Friday, February 25, 2011

Connectivism is Making Us Smarter

Today, I stumbled up a a study called Your Brain on Google where the brain activity in two groups were studied in an MRI while performing a traditional text reading task and then an internet search task. The "net naive" group (those who were relatively new to internet searches) and the "net savvy" group (those with more extensive experience with internet searches) performed at the same level in the traditional reading task; however, in the internet search task, the net savvy group showed more than twice as much brain activity during their Google search. In addition to the activation of brain centres that control language, reading, memory and vision, their neurons were firing with much greater intensity in regions where we make decisions and reason in complex ways.

So, essentially, technology is rewiring our brains, as George Siemens stated as a learning trend back in 2004 in Connectivism: A Learning Theory for the Digital Age. In our attempt to replace what he calls the "know-how and know-what", we are learning the "know-where", and it is in this search to find knowledge that our cognitive functions are being impacted (ie, as Small's study suggests, there is an impact on our physical brains in terms of decision-making and complex reasoning).

In the meantime, technology is also allowing us a break from having to store knowledge because it is now being stored in the network. At least this is what I am learning in CCK11 so far.

The neural circuits in our brain strengthen through repeated tasks. They weaken when they aren't used, much like our muscles when we stop our workout routine. The parallel I can draw to connectivism is this: just as our neural circuits strengthen with use (ie, searching for knowledge), so our knowledge strengthens as we develop more and more connections, and of course prune those that aren't being put to use.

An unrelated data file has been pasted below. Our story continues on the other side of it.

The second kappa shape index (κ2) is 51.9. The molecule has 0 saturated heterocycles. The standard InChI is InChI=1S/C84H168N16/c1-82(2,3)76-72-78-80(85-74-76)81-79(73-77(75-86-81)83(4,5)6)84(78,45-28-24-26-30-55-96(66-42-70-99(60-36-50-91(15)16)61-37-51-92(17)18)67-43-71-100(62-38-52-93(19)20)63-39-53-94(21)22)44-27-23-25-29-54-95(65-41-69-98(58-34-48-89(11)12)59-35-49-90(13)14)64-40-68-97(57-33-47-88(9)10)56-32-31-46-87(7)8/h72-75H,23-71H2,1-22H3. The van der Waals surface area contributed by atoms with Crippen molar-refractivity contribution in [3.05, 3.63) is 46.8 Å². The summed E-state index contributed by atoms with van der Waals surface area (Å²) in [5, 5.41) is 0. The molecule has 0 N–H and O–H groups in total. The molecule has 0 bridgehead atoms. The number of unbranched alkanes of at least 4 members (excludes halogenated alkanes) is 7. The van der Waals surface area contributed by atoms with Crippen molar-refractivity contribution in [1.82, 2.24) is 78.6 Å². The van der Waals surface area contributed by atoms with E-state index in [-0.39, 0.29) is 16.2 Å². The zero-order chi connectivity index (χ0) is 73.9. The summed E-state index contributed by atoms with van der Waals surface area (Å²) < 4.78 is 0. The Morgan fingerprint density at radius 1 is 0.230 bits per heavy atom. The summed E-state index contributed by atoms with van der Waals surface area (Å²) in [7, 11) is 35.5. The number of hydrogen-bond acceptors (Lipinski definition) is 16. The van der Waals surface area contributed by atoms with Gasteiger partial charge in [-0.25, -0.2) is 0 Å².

So, in summary, technology is impacting our brains. For those engaged in connectivist activities, our search for information (as we develop our understanding of where to find what we need) seems to be causing our neurons to fire more than others as we make decisions about what is helpful to us and what is not. On the other hand, our neurons are firing less in areas of information retrieval since technology is taking over that job - a job that was formerly a cognitive function. I am seeing a bit of give and take on the part of the brain and the technology we embrace connectivism.

You too?

If the mere act of searching on the internet means my brain's neural circuits trigger it to make better decisions and reason in complex ways, bring it on! Why aren't we able to sell this to traditional educational institutions?

Well, off I go....but not to read a book. No, I will very wisely be spending my time in a serious brain workout. Google - here I come!

Check out this article for more on the impact of technology on our brains and the springboard for many of the thoughts I've recorded here, and view Small's explanation of his study below.

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